Working with pitching coach Jason Dietrich at Oregon, Peterson struck out better than 12.5 per nine and walked just 1.35 per nine as a junior and brings a solid repertoire and that plus control to the pro game. From a velocity standpoint, Peterson's fastball is average, sitting in the low 90s and occasionally touching 95 mpg. But it plays up thanks to its plus sink and his ability to command it. He combines it with a slider that is plus at times and serves as an out pitch and has a changeup that flashes above-average that could be a good weapon against right-handers. He's mixed in a fringy curve for strike one at times in the past.
Despite a lower arm slot, Peterson has shown he has outstanding control of all his pitches, even if he can stand to refine his overall command some. He might be more floor than ceiling, but it might not take him that long to reach his potential as a No. 3 or 4 starter.
Scouting grades: Fastball: 60 | Slider: 55 | Curveball: 40 | Changeup: 50 | Control: 60 | Overall: 50
A raw and projectable prospect coming out of the Colorado high school ranks in 2014, Peterson developed into a more complete pitcher in three years at Oregon under the tutelage of pitching coach Jason Dietrich. A dominant junior season that included a 20-strikeout performance allowed him to rise up Draft boards, and he signed for full pick value at No. 20 overall.
Much of Peterson's success stems from his fastball-slider combination. He'll throw his fastball in the 89-94 mph range and backs it up with an above-average slider that flashes plus at times. He effectively mixes in an average changeup and will throw a below-average curveball as a "get me over for strike one" type offering. He can still refine his overall command, but his control has been tremendous, with a miniscule walk rate as a junior.
The 6-foot-6, 240-pound southpaw has a strong and durable build made for starting. The Mets hope the uptick he showed this spring continues as he embarks on his pro career.
Scouting Grades: Fastball: 65 | Curveball: 50 | Changeup: 40 | Control: 50 | Overall: 45
A one-time closer at College of Charleston, Peterson initially looked like a senior sign who could reach the big leagues quickly in the bullpen. Tommy John surgery in 2013 disrupted that plan, but he's returned and seems eager to make a beeline for Atlanta.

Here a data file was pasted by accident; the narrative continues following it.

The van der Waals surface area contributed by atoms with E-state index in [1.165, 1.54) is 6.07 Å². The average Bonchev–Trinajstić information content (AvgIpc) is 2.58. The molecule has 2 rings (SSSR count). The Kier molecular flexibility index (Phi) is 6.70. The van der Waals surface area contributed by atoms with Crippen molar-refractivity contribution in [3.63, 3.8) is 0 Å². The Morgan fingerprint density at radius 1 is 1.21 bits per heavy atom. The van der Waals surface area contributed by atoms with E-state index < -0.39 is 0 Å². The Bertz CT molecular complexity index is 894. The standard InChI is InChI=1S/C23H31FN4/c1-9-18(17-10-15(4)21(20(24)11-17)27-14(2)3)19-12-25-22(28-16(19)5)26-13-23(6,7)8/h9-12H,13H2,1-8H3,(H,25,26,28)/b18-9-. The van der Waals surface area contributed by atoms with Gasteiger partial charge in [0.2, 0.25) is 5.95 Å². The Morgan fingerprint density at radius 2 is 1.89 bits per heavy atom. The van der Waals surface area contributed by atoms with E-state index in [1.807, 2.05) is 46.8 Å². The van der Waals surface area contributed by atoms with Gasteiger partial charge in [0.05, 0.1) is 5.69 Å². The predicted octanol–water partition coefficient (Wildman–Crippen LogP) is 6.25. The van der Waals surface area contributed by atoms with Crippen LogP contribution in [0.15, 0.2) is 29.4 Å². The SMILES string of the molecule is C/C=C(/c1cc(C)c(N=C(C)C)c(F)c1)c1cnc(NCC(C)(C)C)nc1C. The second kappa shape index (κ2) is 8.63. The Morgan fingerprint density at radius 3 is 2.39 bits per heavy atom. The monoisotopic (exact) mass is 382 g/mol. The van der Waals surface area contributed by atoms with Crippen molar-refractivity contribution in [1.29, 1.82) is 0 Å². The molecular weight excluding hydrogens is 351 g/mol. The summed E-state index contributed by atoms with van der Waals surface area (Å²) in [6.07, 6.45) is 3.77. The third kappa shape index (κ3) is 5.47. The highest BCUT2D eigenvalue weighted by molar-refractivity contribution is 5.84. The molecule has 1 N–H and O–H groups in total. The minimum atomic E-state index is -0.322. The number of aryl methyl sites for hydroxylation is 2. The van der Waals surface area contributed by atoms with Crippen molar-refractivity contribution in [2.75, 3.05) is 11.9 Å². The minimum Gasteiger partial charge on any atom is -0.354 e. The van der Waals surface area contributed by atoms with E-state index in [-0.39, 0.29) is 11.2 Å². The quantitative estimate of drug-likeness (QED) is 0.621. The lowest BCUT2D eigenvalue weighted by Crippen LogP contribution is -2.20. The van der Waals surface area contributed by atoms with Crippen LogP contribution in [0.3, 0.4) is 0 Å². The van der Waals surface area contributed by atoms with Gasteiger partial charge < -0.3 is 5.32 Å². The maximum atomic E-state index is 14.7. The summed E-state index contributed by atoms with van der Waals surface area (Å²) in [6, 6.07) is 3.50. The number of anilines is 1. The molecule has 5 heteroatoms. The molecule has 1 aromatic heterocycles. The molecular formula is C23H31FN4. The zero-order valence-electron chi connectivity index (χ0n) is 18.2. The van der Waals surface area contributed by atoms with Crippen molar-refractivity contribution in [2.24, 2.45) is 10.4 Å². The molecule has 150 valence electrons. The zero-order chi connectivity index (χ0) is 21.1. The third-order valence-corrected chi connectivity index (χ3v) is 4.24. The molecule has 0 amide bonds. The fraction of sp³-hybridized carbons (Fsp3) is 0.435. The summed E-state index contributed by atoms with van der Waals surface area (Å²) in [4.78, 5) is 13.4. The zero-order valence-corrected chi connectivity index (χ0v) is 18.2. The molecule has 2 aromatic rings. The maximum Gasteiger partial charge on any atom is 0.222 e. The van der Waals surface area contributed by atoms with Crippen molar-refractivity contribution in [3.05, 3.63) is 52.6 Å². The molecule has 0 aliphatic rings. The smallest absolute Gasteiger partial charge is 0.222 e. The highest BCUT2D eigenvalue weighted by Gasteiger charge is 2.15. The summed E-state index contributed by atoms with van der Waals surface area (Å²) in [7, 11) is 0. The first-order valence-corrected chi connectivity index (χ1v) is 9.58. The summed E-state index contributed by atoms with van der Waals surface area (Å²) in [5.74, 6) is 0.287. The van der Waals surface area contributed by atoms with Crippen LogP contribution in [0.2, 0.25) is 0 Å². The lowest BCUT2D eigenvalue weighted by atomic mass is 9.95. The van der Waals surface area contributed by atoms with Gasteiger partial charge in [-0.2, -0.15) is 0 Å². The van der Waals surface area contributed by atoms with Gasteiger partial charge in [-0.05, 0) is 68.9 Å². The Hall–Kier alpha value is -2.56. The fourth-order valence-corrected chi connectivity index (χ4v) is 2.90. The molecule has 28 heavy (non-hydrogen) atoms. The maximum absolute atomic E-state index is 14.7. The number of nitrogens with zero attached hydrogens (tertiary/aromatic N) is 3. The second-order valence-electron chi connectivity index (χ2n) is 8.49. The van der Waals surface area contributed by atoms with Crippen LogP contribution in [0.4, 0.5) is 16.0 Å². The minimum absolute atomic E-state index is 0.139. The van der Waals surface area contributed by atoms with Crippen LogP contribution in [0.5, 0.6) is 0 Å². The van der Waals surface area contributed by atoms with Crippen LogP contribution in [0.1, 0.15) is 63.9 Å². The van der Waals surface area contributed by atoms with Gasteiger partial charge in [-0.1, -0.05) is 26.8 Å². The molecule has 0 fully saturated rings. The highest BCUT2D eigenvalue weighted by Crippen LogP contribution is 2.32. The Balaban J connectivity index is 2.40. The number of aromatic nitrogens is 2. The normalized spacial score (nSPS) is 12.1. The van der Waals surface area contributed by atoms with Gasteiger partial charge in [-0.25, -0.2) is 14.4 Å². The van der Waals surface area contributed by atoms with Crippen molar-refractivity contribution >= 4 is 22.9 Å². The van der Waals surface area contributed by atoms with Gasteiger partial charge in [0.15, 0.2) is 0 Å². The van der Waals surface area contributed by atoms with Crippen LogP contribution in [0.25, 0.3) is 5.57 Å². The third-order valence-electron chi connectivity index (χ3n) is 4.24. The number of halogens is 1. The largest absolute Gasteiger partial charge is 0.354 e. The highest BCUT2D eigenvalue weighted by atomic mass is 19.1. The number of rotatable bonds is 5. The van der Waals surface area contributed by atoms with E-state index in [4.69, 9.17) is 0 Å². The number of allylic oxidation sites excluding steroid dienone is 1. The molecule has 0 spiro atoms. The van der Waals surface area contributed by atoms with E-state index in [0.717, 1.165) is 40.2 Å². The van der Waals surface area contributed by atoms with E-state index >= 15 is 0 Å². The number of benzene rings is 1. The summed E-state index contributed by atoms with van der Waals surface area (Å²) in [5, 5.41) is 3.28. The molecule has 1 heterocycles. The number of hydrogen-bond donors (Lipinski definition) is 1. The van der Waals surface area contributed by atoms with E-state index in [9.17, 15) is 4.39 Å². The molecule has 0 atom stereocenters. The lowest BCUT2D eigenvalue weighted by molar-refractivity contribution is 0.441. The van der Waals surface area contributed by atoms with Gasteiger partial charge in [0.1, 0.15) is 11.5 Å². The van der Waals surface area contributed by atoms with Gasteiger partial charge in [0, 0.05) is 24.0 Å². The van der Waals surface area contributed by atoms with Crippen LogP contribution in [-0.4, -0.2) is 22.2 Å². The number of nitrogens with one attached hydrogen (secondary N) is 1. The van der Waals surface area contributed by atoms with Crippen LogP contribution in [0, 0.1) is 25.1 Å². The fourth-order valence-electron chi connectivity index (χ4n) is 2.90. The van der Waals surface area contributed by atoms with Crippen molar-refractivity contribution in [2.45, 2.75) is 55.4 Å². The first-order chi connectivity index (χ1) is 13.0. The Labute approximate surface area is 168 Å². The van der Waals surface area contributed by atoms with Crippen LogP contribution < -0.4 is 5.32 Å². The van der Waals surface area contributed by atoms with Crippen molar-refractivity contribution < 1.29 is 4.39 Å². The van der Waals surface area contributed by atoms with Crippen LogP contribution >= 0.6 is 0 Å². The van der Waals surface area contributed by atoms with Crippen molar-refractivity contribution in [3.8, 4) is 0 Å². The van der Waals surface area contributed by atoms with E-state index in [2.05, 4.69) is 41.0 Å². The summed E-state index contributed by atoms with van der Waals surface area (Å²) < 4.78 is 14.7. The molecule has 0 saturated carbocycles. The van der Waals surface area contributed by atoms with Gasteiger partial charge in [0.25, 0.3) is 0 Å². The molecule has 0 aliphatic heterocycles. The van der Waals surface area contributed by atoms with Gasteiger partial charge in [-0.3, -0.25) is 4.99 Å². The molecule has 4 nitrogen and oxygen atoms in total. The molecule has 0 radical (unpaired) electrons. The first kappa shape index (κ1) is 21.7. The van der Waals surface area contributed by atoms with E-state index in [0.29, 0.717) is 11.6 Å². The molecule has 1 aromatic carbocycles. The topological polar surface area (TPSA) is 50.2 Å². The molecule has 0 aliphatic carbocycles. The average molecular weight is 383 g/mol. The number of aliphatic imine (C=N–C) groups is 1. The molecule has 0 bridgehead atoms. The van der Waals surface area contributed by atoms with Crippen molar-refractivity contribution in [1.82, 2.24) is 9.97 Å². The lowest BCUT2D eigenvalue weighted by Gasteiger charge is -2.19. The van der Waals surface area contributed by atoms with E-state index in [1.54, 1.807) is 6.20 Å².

At 6-foot-5, Peterson has an excellent pitcher's frame. Now far removed from surgery, he's throwing his fastball consistently in the mid 90s. He throws it with a ton of sink to generate a ton of ground ball outs. He couples it with a power curve that should be at least Major League average, giving him a two-pitch combination good enough to work out of the bullpen at the higher levels. He's had a fringy changeup in the past, but doesn't need it much in short relief. He's generally around the strike zone.
Peterson isn't likely to close at the big league level, but his sinking fastball and breaking ball could be enough to allow him to compete in a Major League bullpen. Now 25 years old, it's time for the right-hander to get moving.
Scouting Grades (present/future): Fastball: 5/6 | Curveball: 5/6 | Changeup: 4/5 | Control: 5/5 | Overall: 5/5
The third time was the charm for Peterson, who was drafted out of high school by the Reds in 2008, as a College of Charleston junior in 2011, then signing as a senior with the Braves in 2012. He had moved from a starting role to the bullpen in his final season of college and that will be his future role. The right-hander pitched well for full-season Rome during his summer debut, moving into a closing role and even picking up a save during the postseason. With a good pitcher's frame, Peterson should have an above-average fastball and curve to work with in short relief. He even has a fringe-average changeup, though he may not need it out of the bullpen. He's the kind of senior sign who should move quickly through the system.